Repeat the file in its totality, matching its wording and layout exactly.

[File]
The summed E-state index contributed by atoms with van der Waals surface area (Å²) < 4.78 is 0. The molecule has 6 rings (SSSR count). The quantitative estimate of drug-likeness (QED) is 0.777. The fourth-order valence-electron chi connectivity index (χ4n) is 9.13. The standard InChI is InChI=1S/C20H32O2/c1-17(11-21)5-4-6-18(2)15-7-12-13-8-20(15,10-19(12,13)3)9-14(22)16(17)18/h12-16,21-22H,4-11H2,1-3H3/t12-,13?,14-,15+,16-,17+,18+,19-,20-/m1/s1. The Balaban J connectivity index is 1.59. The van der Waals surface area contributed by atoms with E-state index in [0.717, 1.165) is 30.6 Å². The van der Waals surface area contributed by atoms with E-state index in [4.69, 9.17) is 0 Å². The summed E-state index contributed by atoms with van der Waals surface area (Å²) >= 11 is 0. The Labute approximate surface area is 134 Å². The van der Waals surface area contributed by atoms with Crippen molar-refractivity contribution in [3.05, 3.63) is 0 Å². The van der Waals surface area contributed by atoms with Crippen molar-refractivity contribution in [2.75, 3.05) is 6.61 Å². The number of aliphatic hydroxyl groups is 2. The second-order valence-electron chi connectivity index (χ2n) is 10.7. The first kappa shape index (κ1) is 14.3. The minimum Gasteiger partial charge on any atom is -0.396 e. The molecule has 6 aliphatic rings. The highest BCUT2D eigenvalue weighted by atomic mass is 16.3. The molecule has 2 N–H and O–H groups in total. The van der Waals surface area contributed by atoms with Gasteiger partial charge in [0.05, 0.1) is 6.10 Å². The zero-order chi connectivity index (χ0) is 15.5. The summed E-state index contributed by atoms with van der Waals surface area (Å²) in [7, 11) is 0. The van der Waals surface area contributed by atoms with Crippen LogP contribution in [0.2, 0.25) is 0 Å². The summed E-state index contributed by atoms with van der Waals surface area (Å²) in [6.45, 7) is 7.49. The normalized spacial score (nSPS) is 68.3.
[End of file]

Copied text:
The summed E-state index contributed by atoms with van der Waals surface area (Å²) < 4.78 is 0. The molecule has 6 rings (SSSR count). The quantitative estimate of drug-likeness (QED) is 0.777. The fourth-order valence-electron chi connectivity index (χ4n) is 9.13. The standard InChI is InChI=1S/C20H32O2/c1-17(11-21)5-4-6-18(2)15-7-12-13-8-20(15,10-19(12,13)3)9-14(22)16(17)18/h12-16,21-22H,4-11H2,1-3H3/t12-,13?,14-,15+,16-,17+,18+,19-,20-/m1/s1. The Balaban J connectivity index is 1.59. The van der Waals surface area contributed by atoms with E-state index in [0.717, 1.165) is 30.6 Å². The van der Waals surface area contributed by atoms with E-state index in [4.69, 9.17) is 0 Å². The summed E-state index contributed by atoms with van der Waals surface area (Å²) >= 11 is 0. The Labute approximate surface area is 134 Å². The van der Waals surface area contributed by atoms with Crippen molar-refractivity contribution in [3.05, 3.63) is 0 Å². The van der Waals surface area contributed by atoms with Crippen molar-refractivity contribution in [2.75, 3.05) is 6.61 Å². The number of aliphatic hydroxyl groups is 2. The second-order valence-electron chi connectivity index (χ2n) is 10.7. The first kappa shape index (κ1) is 14.3. The minimum Gasteiger partial charge on any atom is -0.396 e. The molecule has 6 aliphatic rings. The highest BCUT2D eigenvalue weighted by atomic mass is 16.3. The molecule has 2 N–H and O–H groups in total. The van der Waals surface area contributed by atoms with Gasteiger partial charge in [0.05, 0.1) is 6.10 Å². The zero-order chi connectivity index (χ0) is 15.5. The summed E-state index contributed by atoms with van der Waals surface area (Å²) in [7, 11) is 0. The van der Waals surface area contributed by atoms with Crippen LogP contribution in [0.2, 0.25) is 0 Å². The summed E-state index contributed by atoms with van der Waals surface area (Å²) in [6.45, 7) is 7.49. The normalized spacial score (nSPS) is 68.3.